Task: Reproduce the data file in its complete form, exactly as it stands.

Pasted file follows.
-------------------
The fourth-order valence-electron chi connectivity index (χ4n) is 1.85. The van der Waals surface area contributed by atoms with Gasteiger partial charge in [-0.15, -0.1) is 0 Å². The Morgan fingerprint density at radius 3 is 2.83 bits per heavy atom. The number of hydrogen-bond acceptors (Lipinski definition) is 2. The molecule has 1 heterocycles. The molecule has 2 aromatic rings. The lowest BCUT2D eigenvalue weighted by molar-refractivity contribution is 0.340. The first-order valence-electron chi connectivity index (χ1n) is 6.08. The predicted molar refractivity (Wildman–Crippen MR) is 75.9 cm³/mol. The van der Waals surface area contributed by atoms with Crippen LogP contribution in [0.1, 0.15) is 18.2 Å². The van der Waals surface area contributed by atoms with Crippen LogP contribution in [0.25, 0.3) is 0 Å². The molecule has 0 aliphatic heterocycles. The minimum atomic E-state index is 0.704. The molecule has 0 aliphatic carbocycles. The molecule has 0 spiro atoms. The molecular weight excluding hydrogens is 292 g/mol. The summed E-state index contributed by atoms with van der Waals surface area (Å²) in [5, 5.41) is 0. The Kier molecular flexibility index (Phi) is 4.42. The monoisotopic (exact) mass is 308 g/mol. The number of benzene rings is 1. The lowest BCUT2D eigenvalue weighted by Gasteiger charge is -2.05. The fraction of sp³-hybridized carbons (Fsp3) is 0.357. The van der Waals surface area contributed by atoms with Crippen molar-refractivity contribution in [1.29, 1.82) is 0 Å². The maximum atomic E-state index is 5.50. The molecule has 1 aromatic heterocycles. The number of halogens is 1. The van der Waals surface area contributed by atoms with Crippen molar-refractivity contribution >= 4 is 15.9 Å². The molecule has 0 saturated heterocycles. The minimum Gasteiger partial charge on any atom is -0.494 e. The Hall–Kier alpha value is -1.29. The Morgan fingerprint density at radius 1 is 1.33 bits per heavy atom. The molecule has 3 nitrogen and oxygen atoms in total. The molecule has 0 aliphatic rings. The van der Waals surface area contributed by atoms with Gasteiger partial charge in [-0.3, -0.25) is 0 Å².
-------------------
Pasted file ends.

The fourth-order valence-electron chi connectivity index (χ4n) is 1.85. The van der Waals surface area contributed by atoms with Gasteiger partial charge in [-0.15, -0.1) is 0 Å². The Morgan fingerprint density at radius 3 is 2.83 bits per heavy atom. The number of hydrogen-bond acceptors (Lipinski definition) is 2. The molecule has 1 heterocycles. The molecule has 2 aromatic rings. The lowest BCUT2D eigenvalue weighted by molar-refractivity contribution is 0.340. The first-order valence-electron chi connectivity index (χ1n) is 6.08. The predicted molar refractivity (Wildman–Crippen MR) is 75.9 cm³/mol. The van der Waals surface area contributed by atoms with Crippen LogP contribution in [0.1, 0.15) is 18.2 Å². The van der Waals surface area contributed by atoms with Crippen LogP contribution in [0.25, 0.3) is 0 Å². The molecule has 0 aliphatic heterocycles. The minimum atomic E-state index is 0.704. The molecule has 0 aliphatic carbocycles. The molecule has 0 spiro atoms. The molecular weight excluding hydrogens is 292 g/mol. The summed E-state index contributed by atoms with van der Waals surface area (Å²) in [5, 5.41) is 0. The Kier molecular flexibility index (Phi) is 4.42. The monoisotopic (exact) mass is 308 g/mol. The number of benzene rings is 1. The lowest BCUT2D eigenvalue weighted by Gasteiger charge is -2.05. The fraction of sp³-hybridized carbons (Fsp3) is 0.357. The van der Waals surface area contributed by atoms with Crippen molar-refractivity contribution in [1.29, 1.82) is 0 Å². The maximum atomic E-state index is 5.50. The molecule has 1 aromatic heterocycles. The number of halogens is 1. The van der Waals surface area contributed by atoms with Crippen molar-refractivity contribution >= 4 is 15.9 Å². The molecule has 0 saturated heterocycles. The minimum Gasteiger partial charge on any atom is -0.494 e. The Hall–Kier alpha value is -1.29. The Morgan fingerprint density at radius 1 is 1.33 bits per heavy atom. The molecule has 3 nitrogen and oxygen atoms in total. The molecule has 0 aliphatic rings. The van der Waals surface area contributed by atoms with Gasteiger partial charge in [-0.3, -0.25) is 0 Å².